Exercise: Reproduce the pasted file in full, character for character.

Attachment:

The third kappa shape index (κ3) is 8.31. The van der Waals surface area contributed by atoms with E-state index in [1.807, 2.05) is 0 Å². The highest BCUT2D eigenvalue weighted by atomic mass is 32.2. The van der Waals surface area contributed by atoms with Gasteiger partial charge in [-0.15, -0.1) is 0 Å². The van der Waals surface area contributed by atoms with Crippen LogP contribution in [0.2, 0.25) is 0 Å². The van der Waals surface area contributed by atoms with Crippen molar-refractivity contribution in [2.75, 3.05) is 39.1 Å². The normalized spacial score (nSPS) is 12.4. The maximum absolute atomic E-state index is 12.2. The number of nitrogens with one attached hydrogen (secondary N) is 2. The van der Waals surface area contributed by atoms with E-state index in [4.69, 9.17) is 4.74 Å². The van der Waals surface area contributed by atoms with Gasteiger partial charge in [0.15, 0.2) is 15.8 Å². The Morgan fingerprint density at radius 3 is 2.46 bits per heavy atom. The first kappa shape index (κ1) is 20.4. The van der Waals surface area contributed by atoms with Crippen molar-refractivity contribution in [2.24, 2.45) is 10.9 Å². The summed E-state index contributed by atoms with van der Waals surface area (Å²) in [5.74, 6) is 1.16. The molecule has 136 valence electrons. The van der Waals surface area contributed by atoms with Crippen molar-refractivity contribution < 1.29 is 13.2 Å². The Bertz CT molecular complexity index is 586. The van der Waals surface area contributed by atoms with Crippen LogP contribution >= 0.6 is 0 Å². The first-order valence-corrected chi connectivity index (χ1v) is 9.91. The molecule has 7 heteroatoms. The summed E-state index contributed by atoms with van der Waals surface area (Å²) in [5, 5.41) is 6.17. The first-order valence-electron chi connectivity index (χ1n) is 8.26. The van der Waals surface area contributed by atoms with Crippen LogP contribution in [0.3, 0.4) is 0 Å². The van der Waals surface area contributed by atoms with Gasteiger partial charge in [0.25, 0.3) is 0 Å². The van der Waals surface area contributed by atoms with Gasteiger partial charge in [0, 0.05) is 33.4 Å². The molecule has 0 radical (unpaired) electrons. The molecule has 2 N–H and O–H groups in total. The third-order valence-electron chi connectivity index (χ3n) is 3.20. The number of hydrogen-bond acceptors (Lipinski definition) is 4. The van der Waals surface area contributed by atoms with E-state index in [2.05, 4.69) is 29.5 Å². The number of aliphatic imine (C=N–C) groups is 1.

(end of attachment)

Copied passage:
The third kappa shape index (κ3) is 8.31. The van der Waals surface area contributed by atoms with E-state index in [1.807, 2.05) is 0 Å². The highest BCUT2D eigenvalue weighted by atomic mass is 32.2. The van der Waals surface area contributed by atoms with Gasteiger partial charge in [-0.15, -0.1) is 0 Å². The van der Waals surface area contributed by atoms with Crippen LogP contribution in [0.2, 0.25) is 0 Å². The van der Waals surface area contributed by atoms with Crippen molar-refractivity contribution in [2.75, 3.05) is 39.1 Å². The normalized spacial score (nSPS) is 12.4. The maximum absolute atomic E-state index is 12.2. The number of nitrogens with one attached hydrogen (secondary N) is 2. The van der Waals surface area contributed by atoms with E-state index in [4.69, 9.17) is 4.74 Å². The van der Waals surface area contributed by atoms with Gasteiger partial charge in [0.15, 0.2) is 15.8 Å². The Morgan fingerprint density at radius 3 is 2.46 bits per heavy atom. The first kappa shape index (κ1) is 20.4. The van der Waals surface area contributed by atoms with Crippen molar-refractivity contribution in [2.24, 2.45) is 10.9 Å². The summed E-state index contributed by atoms with van der Waals surface area (Å²) in [5.74, 6) is 1.16. The molecule has 136 valence electrons. The van der Waals surface area contributed by atoms with Crippen molar-refractivity contribution < 1.29 is 13.2 Å². The Bertz CT molecular complexity index is 586. The van der Waals surface area contributed by atoms with Crippen LogP contribution >= 0.6 is 0 Å². The first-order valence-corrected chi connectivity index (χ1v) is 9.91. The molecule has 7 heteroatoms. The summed E-state index contributed by atoms with van der Waals surface area (Å²) in [5, 5.41) is 6.17. The first-order valence-electron chi connectivity index (χ1n) is 8.26. The van der Waals surface area contributed by atoms with Crippen LogP contribution in [0.3, 0.4) is 0 Å². The van der Waals surface area contributed by atoms with Gasteiger partial charge in [0.25, 0.3) is 0 Å². The van der Waals surface area contributed by atoms with Gasteiger partial charge in [0, 0.05) is 33.4 Å². The molecule has 0 radical (unpaired) electrons. The molecule has 2 N–H and O–H groups in total. The third-order valence-electron chi connectivity index (χ3n) is 3.20. The number of hydrogen-bond acceptors (Lipinski definition) is 4. The van der Waals surface area contributed by atoms with E-state index in [2.05, 4.69) is 29.5 Å². The number of aliphatic imine (C=N–C) groups is 1.